The 1991 highway authorization act, known as ISTEA, also created a number of requirements for coordination of planning with Clean Air Act requirements. These provisions often include penalties for non-compliance that can result in loss of federal highway funds. One example includes the requirement for centralized auto test centers in ozone non-attainment areas. Aggressive efforts by several states to challenge those requirements, including efforts by Michigan Governor John Engler, have led the EPA to back away from more onerous provisions. However there are a number of other ISTEA and Clean Air Act planning requirements that the state should also challenge.
For instance, the Act requires extensive planning and documentation to add traffic lanes in non-attainment areas, and eliminates needed flexibility. Projects that will increase single occupancy vehicle (SOV) traffic must be included in state or Metropolitan Planning Organizations' (MPO) long range and three year plans. Furthermore, the state must demonstrate quantitatively why travel demand management and mass transportation operations cannot eliminate the need for the project.49 The state then must also make commitments to reduce SOV traffic, and must demonstrate that an approved car pooling program is in place on the corridor.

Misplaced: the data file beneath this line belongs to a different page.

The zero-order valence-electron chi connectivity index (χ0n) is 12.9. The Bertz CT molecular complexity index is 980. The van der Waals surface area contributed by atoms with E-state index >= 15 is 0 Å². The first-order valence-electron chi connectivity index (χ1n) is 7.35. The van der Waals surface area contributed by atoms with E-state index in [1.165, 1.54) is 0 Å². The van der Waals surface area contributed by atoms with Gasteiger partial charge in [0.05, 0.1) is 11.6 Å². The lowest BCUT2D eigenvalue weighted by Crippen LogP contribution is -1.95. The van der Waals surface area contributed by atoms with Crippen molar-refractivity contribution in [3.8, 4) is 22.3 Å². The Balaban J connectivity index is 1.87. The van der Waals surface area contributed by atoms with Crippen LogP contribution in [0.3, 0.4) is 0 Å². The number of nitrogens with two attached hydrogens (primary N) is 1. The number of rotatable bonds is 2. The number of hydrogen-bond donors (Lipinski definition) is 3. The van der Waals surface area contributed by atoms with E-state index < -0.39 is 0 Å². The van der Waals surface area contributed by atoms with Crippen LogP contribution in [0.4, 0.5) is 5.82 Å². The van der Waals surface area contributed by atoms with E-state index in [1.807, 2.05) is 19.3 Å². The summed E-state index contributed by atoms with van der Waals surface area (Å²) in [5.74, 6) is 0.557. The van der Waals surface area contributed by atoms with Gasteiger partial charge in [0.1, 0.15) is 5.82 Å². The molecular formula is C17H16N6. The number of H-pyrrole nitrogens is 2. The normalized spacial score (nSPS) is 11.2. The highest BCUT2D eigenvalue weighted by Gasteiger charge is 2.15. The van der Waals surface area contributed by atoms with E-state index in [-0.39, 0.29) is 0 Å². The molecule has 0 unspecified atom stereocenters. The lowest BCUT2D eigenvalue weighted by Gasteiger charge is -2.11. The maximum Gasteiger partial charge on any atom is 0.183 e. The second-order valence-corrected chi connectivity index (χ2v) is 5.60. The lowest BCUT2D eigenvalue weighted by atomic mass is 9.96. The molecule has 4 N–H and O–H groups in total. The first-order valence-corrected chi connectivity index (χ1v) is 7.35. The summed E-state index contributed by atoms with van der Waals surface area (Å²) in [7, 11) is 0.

ISTEA and the Clean Air Act also require states to demonstrate that all projects in non-attainment areas are included in "conforming" long range plans, and that such plans conform with the state's implementation plan for target pollution reductions. The resulting bureaucratic maze is enough to stop almost any project from progressing.